This project was the work of many people. It will always be unfinished, because there are always more and better photographs, reports of trips yet untaken, and climbs yet undiscovered. I can’t climb and document all the routes that belong in this collection in one lifetime (and I think I’m only going to get one), so continued participation from the climbing community is not only welcomed, it is crucial to keeping this a useful resource. Here is how you can participate:
Trip Reports: The simplest thing to do is type it up in a word processor so you have spell checking available, then paste it into an e-mail to me. You could also attach the file to an e-mail if it is in Microsoft Word or Adobe Exchange (pdf) format. I will exercise editorial prerogative, which can range from corrections of typos to substantial rewrite, to rejection of the report if I don’t think the content is appropriate. I will eliminate gross profanity or other material I feel will be too objectionable. I believe in the First Amendment, but I don’t want to spend my time responding to indignant readers. If you wish to review the edited results before I post it, please indicate so in your e-mail. Otherwise, I will assume you give me carte blanche editorial authority.
The minimum information needed besides the narrative or story is:
Date(s) of Trip (at least month & year)
Full names of participants
If you don’t mind being contacted by readers for further beta or feedback, include your e-mail address and/or web site URL.
New Route Nominations: Send an e-mail with your nomination(s). First, read the page “Why These Climbs” for general guidance on what qualifies a climb for this collection. To this, I would add the following:
1) The route should be of substantial length – 500 feet (150m) is suggested as minimum. There are too many thousands of excellent short climbs on the continent to allow covering them. However, in the spirit of inclusion, I hope to add a few climbs east of the Missisippi that wouldn’t otherwise qualify. These will be the best routes in the most important and historically significant areas.
2) The route must be recognized, at least locally, as a “plum” – one you would recommend to your friends. If someone were to ask you what the best climbs at a particular area are, these should leap immediately to mind. Consistent quality is the key here.
3) Classic climbs are not test pieces at the limits of the sport. They may have been when first established, but by the time they can be considered “classic”, they should be within the abilities of a reasonable percentage of competent, committed climbers. The original Roper and Steck list did not require any climbing above 5.9. Since standards have dramatically increased since 1979, a more modern list should extend higher. 5.11 rock or grade V ice seems a good compromise.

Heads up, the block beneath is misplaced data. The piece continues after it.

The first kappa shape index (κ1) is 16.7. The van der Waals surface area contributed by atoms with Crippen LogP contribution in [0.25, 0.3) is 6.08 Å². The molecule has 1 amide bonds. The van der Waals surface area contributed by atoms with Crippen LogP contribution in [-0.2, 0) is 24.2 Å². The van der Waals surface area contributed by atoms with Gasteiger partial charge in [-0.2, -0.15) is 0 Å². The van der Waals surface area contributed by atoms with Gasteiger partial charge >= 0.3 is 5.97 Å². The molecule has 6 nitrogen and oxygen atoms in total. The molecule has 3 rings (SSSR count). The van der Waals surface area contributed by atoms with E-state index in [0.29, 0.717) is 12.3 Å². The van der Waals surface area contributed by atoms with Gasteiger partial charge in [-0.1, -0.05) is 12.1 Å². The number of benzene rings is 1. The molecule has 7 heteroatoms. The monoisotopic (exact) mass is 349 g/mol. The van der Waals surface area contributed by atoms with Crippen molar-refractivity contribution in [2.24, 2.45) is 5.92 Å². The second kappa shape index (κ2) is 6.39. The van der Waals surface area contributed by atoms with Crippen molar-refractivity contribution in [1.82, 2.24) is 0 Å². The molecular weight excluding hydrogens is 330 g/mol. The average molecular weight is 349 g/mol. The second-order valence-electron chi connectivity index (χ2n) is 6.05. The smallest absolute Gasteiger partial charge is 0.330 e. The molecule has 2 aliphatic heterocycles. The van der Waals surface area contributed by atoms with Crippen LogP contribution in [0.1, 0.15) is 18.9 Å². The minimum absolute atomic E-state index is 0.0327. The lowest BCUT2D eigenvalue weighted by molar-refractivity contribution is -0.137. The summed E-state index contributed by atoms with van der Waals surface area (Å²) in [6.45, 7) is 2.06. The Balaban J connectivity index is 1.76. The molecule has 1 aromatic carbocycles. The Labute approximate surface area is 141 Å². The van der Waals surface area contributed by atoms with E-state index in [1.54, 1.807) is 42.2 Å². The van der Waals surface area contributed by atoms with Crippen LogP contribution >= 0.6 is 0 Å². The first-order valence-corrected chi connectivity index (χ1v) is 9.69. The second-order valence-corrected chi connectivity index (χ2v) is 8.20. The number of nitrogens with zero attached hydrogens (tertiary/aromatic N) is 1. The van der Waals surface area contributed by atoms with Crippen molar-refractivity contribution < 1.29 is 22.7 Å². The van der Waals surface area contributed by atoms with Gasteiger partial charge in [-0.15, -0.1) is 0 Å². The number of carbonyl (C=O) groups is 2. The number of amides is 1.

4) The route should be relatively safe, meaning that reasonable protection and belay anchors are available, and the objective hazards are not extreme. Few climbers would refer to a climb that is notorious for runouts, bad rock, avalanche danger, and the like as a classic.
5) There should be something unique about the route. Ideally, it is the best in its area, which is itself a quality climbing area with many more excellent routes. Yosemite Valley is heavily represented because it has so much excellent climbing. However, one must ask how many routes are appropriate for a single destination. There are hundreds of excellent climbing areas on the continent, and I am interested in seeing more representation from areas that are currently ignored, even if the route is not as outstanding by itself as, for example, yet another Yosemite big wall. Part of the fun of “chasing the list” is the exposure to such diverse geography, geology, and culture. Currently, I’m seeking nominations for the eastern half of the continent (Baffin Island, anyone?), Mexico, and the unrepresented ranges in Alaska.
6) The route must have stood the test of time to be considered “classic.” There is no fixed rule to this, but 10 years and enough ascents to have consensus in the community is a minimum. I frequently see a new route declared an “instant classic,” but that is an oxymoron. Conversely, the Volkswagen Beetle was considered by many to be an ugly, unimportant car when first introduced.
If you think your favorite route satisfies all these highly selective criteria, send an e-mail and we’ll discuss it. I’m usually very receptive, especially if you have the photos and are willing to put a little work into making it happen. Even if you don’t have the photos and information, I’m still interested in hearing your nominations; if enough votes accumulate for a particular climb, I’m likely to put out a call for photos, or go check out the route myself.